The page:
Spotlight On: Tammi Saddler Jones, City Manager, City of South Fulton

Spotlight On: Tammi Saddler Jones, City Manager, City of South Fulton

2022-07-11T06:35:06-04:00July 28th, 2021|Atlanta, Spotlight On|

Writer: Max Crampton-Thomas

Tammi Jones2 min read July 2021 — Going strong in its fifth year since incorporation, the city of South Fulton is hitting its stride as it works to become the go-to place to live, work and play in the state of Georgia. Tammi Saddler Jones, city manager, shares how the city is preparing for future growth. 

What is the essence of South Fulton’s economic and industry base? 

We have a robust and diverse economic base. We annexed Fulton Industrial Boulevard into our city in May 2021. That brought 1,000 businesses employing 28,000 people. We’re looking at an estimated $9 million tax revenue that will be coming into South Fulton. 

To address public service and safety initiatives in that particular area alone, the city invested $3 million in 40 new police cars and two new fire engines. Our police department has made an immediate and significant impact on crime in Fulton Industrial through strategic patrols and investigations.

We have nine business nodes development focus areas strategically dispersed throughout our city, each with its own specific traits. We’ve seen an increase in our businesses, particularly with one of the most recent developments in our city, the Sandtown Crossing, which is a close to $25 million investment at the intersection of Camp Creek Parkway and Campbellton Road. It is attracting several new retail businesses. We are also seeing increased development in other areas along Camp Creek Parkway.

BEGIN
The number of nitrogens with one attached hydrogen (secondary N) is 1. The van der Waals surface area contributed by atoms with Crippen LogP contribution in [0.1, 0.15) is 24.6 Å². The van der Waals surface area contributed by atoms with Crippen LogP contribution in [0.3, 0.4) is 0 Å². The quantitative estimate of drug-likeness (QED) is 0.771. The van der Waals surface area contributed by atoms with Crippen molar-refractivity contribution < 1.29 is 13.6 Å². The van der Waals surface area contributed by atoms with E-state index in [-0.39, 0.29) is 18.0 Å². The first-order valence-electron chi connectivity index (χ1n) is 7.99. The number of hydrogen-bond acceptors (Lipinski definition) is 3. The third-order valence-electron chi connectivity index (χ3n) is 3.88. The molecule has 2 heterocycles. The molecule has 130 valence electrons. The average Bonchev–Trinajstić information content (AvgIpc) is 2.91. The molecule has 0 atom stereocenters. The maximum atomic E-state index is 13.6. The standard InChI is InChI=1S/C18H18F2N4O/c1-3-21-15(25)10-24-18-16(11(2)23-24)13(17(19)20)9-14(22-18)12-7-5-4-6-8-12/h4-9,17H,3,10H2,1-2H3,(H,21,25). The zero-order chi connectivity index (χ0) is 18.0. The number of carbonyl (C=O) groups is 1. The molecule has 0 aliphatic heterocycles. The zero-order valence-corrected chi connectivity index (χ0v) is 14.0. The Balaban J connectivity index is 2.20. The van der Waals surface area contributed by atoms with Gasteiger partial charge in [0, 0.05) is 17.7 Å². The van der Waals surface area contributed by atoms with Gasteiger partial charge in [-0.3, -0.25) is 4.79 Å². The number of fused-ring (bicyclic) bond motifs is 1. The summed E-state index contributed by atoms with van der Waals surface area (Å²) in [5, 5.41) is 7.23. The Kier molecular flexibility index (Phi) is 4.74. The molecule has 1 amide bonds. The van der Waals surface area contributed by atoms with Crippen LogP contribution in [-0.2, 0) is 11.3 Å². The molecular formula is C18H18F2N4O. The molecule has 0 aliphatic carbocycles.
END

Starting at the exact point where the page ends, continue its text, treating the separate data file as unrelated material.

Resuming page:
What is the focus of the new Tax Allocation District Plan (TAD)? 

The city council approved those tax allocation districts in October 2020. One is called the Eastside TAD and the other is the Westside TAD. The former encompasses Old National and Roosevelt highways and the Red Oak Historic District. The latter spreads over Camp Creek Parkway, Sandtown and Cascade-Palmetto Highway. We are enormously proud that the council made the decision to implement this plan. Both TADs have over 1,200 parcels, roughly 5,845 acres, with a taxable real estate of $157 million. Broken down, the Eastside TAD has 961 parcels at a fair market value of $233 million, but a taxable value of $93 million. The WestsideTAD has a fair market value of $159 million and a taxable value of $64 million for 337 parcels. 

What are the top-priority infrastructure needs or projects for the city?

South Fulton is a unique city. Within a 15-minute drive, you can go from strongly urban to picturesque rural. That poses a unique set of opportunities, but we remain committed to improving the quality of life in all areas.

We’re not sitting still when it comes to addressing infrastructure needs. As a new city, we’re catching up in that many of the facilities, programs and infrastructure needs we inherited require fast attention.

In early 2020, we created the city’s Urban Redevelopment Agency, which is funding $17 million in improvements at our parks and fire stations, as well as other city facilities. We recently completed a massive $16 million project to pave 170 miles of city streets and roads. In partnership with the Georgia Department of Transportation, we recently completed a new roundabout at New Hope and Boat Rock Roads and are about to start work on another at Stonewall Tell and Butner roads. We are working to replace old bridges that present safety hazards and we are conducting separate studies focused on improving our networks of sidewalks and streetlights.